EMC Takes the HighRoad

Tool directs traffic to NAS or SAN system

Businesses looking to blend NAS and SAN systems—or move smoothly from one to the other—could find help in a new data routing software tool from EMC Corp.

As part of the Hopkinton, Mass., vendors introduction last week of its new midmarket network-attached storage product, EMC unveiled HighRoad, a server-based tool that automatically directs traffic requests to either an NAS system or a storage area network system, depending on whether the request is a small file or a large-block data transfer.

"What we have done is put [HighRoad] in the role of a traffic cop," said Jim Rothnie, EMCs senior vice president and CTO (chief technology officer). "It intercepts traffic on its way to the IP network."

EMC also announced the Clariion IP4700, a midrange device that analysts say provides the same fault tolerance as NAS vendor Network Appliance Inc.s Netfilers but in a single unit. Network Appliance offers fault tolerance through a clustered environment.

Customers such as Interelate Inc., a customer intelligence service provider, said NAS becomes a better option because of the new EMC software.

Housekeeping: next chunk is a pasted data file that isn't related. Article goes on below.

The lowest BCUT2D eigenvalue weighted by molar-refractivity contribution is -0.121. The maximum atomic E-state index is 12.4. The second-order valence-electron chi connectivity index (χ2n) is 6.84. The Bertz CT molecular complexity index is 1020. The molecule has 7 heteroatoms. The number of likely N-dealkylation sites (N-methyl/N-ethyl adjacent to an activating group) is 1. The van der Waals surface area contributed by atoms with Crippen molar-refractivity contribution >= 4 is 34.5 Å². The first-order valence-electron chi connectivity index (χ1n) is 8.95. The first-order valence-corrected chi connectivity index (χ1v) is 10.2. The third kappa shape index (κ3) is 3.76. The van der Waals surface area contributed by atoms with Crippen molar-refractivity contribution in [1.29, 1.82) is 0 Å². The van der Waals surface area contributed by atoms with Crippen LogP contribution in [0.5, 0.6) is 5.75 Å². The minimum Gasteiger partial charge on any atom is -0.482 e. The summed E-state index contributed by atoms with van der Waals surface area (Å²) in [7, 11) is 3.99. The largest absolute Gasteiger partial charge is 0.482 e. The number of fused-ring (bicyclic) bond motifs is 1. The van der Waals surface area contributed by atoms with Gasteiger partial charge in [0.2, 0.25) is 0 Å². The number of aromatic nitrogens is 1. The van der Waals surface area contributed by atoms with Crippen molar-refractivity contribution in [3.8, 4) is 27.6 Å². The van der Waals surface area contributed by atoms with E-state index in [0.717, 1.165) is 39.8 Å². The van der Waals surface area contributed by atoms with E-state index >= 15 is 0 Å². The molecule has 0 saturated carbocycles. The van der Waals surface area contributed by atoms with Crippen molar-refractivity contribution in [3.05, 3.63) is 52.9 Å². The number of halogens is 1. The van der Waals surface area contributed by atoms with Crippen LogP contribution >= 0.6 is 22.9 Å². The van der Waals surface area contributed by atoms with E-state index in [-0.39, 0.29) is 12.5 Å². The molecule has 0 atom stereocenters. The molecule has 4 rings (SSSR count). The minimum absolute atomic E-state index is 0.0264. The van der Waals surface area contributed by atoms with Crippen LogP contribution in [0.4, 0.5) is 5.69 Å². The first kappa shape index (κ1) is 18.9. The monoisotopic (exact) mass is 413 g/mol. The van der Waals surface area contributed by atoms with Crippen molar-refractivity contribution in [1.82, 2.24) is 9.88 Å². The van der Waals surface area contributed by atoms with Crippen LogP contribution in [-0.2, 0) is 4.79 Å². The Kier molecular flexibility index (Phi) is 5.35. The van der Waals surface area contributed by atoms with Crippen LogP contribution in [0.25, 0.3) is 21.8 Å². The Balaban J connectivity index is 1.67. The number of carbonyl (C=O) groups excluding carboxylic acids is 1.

"To me, NAS didnt make sense until EMC came out with HighRoad," said Kurt Bertelsen, CTO at Interelate, in Eden Prairie, Minn.

Last year, NAS was a $68.2 million market. It is expected to become an $8.3 billion market in 2004, according to Dataquest Inc. On the other side, SAN, a $1.8 billion market last year, is expected to grow to $40.4 billion in 2004.

EMCs Rothnie envisions petabytes of information stored in large-scale centers and connected by distributed nodes at the edge so information is put closer to the users. SANs and NAS would work together in this kind of environment, he said.

Even customers of the more expensive SAN say that NAS has its place in storage, particularly because an IT manager can hook up a large number of clients to a device to access the same file. With SANs, only a limited number of clients can be connected to a disk array.

But NAS has performance limitations when it is used to do large-block data transfers. Generally, IT managers dont want to use NAS to do large-block I/Os with databases, which are tuned for speed.

"You give up a lot of power and predictability when you run Oracle on NAS. Its a lot slower," Bertelsen said.

But Andrew Daniels, director of security at NetLedger Inc., in San Mateo, Calif., said he had been hesitant to switch from Network Appliance to EMC because of high prices. Daniels said he has since considered the Clariion IP4700, which is priced at about $83,000.